American Art Abundant: Colombian Artists Stand Out at 80th Whitney Biennale

“It’s like a circus,” I heard someone say, above hovering bells and disembodied melodies. Screens flashed, sculptures gleamed, crowds mingled between strange feats of beauty. There was even a huge dark panoramic wheel spinning softly. The long-awaited Whitney Biennale 2022 is reminiscent of Carnival, one that brings together the contemplative and captivating in American art, humming social and political currents.

The panoramic wheel-like sculpture is the work of an assistant professor of visual arts at the School of Art Sable Elyse Smithtitled Clockwork (Aluminum, steel, engine, 2019). It is dominated by a window facing east of the exhibition space on the fifth floor of Whitney. Turning with painful slowness, the smooth octagonal faces move like the treads of a hanging wheel, industrial and creepy. It seems whimsical, but the longer you stare at its relentless effectiveness, the more you can’t help but think about what it’s designed for, especially when you learn a terrifying detail: the sculpture is made of tables and chairs designed for use in prison visiting rooms.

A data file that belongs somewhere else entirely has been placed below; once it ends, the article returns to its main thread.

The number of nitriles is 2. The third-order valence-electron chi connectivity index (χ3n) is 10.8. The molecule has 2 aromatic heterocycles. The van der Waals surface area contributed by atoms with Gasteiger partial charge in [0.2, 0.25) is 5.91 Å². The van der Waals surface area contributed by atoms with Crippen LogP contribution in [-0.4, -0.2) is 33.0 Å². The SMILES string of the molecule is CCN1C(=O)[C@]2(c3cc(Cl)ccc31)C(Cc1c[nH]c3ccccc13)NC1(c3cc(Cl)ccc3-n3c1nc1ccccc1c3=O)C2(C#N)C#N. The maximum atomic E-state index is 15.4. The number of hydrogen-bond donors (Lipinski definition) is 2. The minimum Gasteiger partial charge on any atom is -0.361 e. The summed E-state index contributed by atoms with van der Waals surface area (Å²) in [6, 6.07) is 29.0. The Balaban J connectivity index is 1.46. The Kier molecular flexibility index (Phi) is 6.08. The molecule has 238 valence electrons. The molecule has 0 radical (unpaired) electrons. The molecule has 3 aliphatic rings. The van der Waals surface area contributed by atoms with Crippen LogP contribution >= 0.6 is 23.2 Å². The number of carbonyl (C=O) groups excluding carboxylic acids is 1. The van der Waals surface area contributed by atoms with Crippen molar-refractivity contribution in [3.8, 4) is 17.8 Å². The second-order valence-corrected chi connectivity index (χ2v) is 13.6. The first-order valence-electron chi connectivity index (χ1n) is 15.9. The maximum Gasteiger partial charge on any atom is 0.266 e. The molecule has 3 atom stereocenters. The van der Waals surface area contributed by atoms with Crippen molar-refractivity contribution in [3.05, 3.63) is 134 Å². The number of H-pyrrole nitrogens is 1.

Clockwork was accompanied by a Smith video installation Laugh, or look who’s peeking out my window (high definition video, color, sound, 7:58 min, 2021.). The silent video uses footage from the Live PD TV show, a real-time broadcast of police patrols. Flashing blue and red lights, night arrests, blurred faces, house on fire; video is a gathering that haunts, its silence raises the question: why do we broadcast images of the state of cancer as entertainment?

Buck Ellison CC ’10 uses a carefully detailed series of photographs to imagine the private life of Eric Prince, best known as the founder of the infamous security company Blackwater. The plot of the series is set in 2003, when Blackwater won the first US contracts in Iraq and Afghanistan.